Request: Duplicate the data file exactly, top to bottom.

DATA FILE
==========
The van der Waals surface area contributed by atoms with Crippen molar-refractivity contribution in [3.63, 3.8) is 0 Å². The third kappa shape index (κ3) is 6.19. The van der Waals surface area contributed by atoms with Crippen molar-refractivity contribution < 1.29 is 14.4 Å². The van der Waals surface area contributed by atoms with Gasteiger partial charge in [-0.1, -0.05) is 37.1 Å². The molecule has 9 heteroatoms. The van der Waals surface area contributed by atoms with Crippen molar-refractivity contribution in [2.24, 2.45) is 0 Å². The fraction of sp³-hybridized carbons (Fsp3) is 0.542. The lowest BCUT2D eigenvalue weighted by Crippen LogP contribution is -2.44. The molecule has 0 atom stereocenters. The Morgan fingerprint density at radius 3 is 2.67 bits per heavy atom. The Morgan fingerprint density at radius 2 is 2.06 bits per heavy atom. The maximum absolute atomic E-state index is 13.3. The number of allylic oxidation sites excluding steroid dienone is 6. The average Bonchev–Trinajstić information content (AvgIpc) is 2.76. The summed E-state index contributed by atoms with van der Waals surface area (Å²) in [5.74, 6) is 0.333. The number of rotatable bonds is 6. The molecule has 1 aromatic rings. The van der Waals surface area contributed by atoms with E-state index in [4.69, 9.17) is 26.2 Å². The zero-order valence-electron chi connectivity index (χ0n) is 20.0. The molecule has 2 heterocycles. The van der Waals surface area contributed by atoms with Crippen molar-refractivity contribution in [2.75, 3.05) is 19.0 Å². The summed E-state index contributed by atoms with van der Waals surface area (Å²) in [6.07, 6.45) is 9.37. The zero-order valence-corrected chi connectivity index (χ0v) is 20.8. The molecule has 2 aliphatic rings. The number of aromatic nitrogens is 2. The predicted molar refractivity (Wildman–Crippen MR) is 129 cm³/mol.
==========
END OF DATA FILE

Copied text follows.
The van der Waals surface area contributed by atoms with Crippen molar-refractivity contribution in [3.63, 3.8) is 0 Å². The third kappa shape index (κ3) is 6.19. The van der Waals surface area contributed by atoms with Crippen molar-refractivity contribution < 1.29 is 14.4 Å². The van der Waals surface area contributed by atoms with Gasteiger partial charge in [-0.1, -0.05) is 37.1 Å². The molecule has 9 heteroatoms. The van der Waals surface area contributed by atoms with Crippen molar-refractivity contribution in [2.24, 2.45) is 0 Å². The fraction of sp³-hybridized carbons (Fsp3) is 0.542. The lowest BCUT2D eigenvalue weighted by Crippen LogP contribution is -2.44. The molecule has 0 atom stereocenters. The Morgan fingerprint density at radius 3 is 2.67 bits per heavy atom. The Morgan fingerprint density at radius 2 is 2.06 bits per heavy atom. The maximum absolute atomic E-state index is 13.3. The number of allylic oxidation sites excluding steroid dienone is 6. The average Bonchev–Trinajstić information content (AvgIpc) is 2.76. The summed E-state index contributed by atoms with van der Waals surface area (Å²) in [5.74, 6) is 0.333. The number of rotatable bonds is 6. The molecule has 1 aromatic rings. The van der Waals surface area contributed by atoms with E-state index in [4.69, 9.17) is 26.2 Å². The zero-order valence-electron chi connectivity index (χ0n) is 20.0. The molecule has 2 heterocycles. The van der Waals surface area contributed by atoms with Crippen molar-refractivity contribution in [2.75, 3.05) is 19.0 Å². The summed E-state index contributed by atoms with van der Waals surface area (Å²) in [6.07, 6.45) is 9.37. The zero-order valence-corrected chi connectivity index (χ0v) is 20.8. The molecule has 2 aliphatic rings. The number of aromatic nitrogens is 2. The predicted molar refractivity (Wildman–Crippen MR) is 129 cm³/mol.